• GnRH receptor;
  • transcriptional regulation;
  • mammals;
  • gene expression;
  • tissue-specific;
  • cell-specific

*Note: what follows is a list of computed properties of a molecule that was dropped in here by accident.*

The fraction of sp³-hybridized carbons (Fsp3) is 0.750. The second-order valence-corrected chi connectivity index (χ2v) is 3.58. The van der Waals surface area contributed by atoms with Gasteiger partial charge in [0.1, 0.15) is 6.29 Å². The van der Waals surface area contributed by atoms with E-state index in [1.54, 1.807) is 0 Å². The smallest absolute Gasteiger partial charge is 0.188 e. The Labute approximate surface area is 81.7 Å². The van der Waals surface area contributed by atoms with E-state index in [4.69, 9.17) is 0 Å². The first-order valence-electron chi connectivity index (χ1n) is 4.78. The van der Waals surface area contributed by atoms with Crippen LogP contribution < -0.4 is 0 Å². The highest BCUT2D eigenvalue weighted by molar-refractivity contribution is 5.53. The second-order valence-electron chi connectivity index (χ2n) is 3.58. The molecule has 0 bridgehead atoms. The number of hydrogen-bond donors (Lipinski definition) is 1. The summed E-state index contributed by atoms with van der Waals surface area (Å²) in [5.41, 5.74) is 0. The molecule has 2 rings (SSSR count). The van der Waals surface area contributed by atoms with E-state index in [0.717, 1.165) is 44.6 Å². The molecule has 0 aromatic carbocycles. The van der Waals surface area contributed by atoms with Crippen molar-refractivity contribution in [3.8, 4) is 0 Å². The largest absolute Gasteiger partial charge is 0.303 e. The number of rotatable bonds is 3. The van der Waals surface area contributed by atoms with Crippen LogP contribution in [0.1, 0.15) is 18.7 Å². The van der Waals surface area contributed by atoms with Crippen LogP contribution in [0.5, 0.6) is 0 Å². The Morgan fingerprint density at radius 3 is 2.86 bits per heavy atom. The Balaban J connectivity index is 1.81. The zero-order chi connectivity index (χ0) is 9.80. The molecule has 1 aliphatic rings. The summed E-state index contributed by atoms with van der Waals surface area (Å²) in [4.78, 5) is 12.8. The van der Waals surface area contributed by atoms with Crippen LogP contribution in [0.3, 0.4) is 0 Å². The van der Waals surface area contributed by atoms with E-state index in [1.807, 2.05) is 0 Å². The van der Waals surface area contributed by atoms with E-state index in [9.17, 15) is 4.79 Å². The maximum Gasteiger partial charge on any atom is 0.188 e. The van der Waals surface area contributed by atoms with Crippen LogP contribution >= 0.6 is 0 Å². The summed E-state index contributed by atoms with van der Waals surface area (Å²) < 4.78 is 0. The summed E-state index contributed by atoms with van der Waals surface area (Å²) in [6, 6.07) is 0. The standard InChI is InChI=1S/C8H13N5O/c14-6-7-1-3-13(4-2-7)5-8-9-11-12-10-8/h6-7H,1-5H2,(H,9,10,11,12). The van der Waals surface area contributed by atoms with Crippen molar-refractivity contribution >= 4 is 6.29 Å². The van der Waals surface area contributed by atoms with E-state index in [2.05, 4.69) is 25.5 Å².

Gonadotrophin-releasing hormone (GnRH), acting via its cognate GnRH receptor (GnRHR), is the primary regulator of mammalian reproductive function, and hence GnRH analogues are extensively used in the treatment of hormone-dependent diseases, as well as for assisted reproductive techniques. In addition to its established endocrine role in gonadotrophin regulation in the pituitary, evidence is rapidly accumulating to support the expression and functional roles for two forms of GnRHR (GnRHR I and GnRHR II) in multiple and diverse extra-pituitary mammalian tissues and cells. These findings, together with findings indicating that mutations of the GnRHR are linked to the disease hypogonadotrophic hypogonadism and that GnRHRs play a direct role in neuronal migration and reproductive cancers, have presented new therapeutic targets and intensified research into the structure, function and mechanisms of regulation of expression of GnRHR genes. The present review focuses on the current knowledge on tissue-specific and hormonal regulation of transcription of mammalian GnRH receptor genes. Emerging insights, such as the discovery of diverse regulatory mechanisms in pituitary and extra-pituitary cell types, nonclassical mechanisms of steroid regulation, the use of composite elements for cell-specific expression, the increasing profile of hormones involved in regulation, the complexity of kinase pathways that target the GnRHR I gene, as well as species-differences, are highlighted. Although further research is necessary to understand the mechanisms of regulation of expression of GnRHR I and GnRHR II genes, the GnRHR is emerging as a potential target gene for facilitating cross-talk between neuroendocrine, immune and stress-response systems in multiple tissues via autocrine, paracrine and endocrine signalling.